Electrical activity and cytosolic calcium regulate levels of tetrodotoxin-sensitive sodium channels in cultured rat muscle cells

S. J. Sherman, W. A. Catterall

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Abstract

Pharmacological blockade of the spontaneous electrical activity present in primary cultures of rat myotubes by growth in bupivacaine, tetrodotoxin, or KCl was found to increase the number of voltage-sensitive Na+ channels 38-83% as measured by the specific binding of [3H]saxitoxin. The inhibition of spontaneous electrical activity and increase in channel density by bupivacaine displayed an identical dose response, with a half-maximal effect at 3.0 μM. Growth of myotubes in the presence of 1 μM A23187, a Ca2+-specific ionophore, resulted in a 30-60% decrease in the number of tetrodotoxin-sensitive channels with no change in affinity for [3H]saxitoxin. A23187 was able to overcome the increase in channel density produced by bupivacaine. These results suggest the presence of a Ca2+-mediated negative feedback system in which electrical excitability may be regulated by altering the number of tetrodotoxin-sensitive Na+ channels.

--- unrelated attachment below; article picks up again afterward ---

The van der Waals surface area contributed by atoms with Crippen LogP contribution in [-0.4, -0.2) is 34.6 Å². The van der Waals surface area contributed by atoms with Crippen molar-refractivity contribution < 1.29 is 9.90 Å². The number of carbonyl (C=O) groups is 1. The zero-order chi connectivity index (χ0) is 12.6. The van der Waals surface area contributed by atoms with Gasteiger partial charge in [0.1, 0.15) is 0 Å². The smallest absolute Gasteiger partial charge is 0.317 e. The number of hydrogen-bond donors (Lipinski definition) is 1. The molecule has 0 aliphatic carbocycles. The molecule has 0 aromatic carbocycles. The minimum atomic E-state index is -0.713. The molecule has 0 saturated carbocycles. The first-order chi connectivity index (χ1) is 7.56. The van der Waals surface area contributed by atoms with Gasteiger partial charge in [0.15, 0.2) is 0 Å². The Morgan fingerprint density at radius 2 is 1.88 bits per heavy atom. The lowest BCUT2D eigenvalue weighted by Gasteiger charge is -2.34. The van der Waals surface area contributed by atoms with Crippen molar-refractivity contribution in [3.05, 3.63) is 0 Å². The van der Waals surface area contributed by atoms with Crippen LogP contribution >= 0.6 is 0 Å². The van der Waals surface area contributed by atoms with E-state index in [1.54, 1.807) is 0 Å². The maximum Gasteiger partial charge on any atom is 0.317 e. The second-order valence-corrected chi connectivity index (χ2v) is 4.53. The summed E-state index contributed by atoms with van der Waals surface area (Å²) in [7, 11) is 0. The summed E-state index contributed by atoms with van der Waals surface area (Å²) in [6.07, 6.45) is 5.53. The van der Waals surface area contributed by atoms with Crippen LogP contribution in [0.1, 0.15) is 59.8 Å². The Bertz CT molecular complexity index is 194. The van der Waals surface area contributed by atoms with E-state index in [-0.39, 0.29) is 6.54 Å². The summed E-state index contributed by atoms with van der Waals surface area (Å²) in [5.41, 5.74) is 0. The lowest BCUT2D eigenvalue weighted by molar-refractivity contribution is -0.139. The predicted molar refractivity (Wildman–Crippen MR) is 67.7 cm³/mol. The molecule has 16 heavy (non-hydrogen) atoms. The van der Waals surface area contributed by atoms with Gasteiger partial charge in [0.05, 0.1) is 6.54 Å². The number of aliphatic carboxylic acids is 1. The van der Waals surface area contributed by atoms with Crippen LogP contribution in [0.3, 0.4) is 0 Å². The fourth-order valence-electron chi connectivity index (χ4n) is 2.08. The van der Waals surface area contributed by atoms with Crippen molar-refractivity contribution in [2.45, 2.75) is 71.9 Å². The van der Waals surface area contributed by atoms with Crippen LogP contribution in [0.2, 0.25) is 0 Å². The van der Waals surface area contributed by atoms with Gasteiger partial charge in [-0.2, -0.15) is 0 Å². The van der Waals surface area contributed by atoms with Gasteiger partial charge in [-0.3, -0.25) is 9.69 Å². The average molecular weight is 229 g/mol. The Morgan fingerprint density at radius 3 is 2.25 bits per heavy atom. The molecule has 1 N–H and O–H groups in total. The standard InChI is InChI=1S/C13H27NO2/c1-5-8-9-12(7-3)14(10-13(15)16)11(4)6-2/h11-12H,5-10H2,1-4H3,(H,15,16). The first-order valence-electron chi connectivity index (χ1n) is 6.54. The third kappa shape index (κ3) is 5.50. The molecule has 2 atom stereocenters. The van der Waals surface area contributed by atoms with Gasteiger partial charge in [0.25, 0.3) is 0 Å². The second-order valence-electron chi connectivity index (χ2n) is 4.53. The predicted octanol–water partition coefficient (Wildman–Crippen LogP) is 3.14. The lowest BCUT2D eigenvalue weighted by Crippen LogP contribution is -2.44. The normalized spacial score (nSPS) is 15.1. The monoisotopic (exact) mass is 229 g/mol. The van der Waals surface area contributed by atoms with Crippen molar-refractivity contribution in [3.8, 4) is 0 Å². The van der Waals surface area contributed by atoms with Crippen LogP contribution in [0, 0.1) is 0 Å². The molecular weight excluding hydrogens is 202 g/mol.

Original languageEnglish (US)
Pages (from-to)262-266
Number of pages5
JournalProceedings of the National Academy of Sciences of the United States of America
Volume81
Issue number1 I
DOIs
StatePublished - Jan 1 1984
Externally publishedYes

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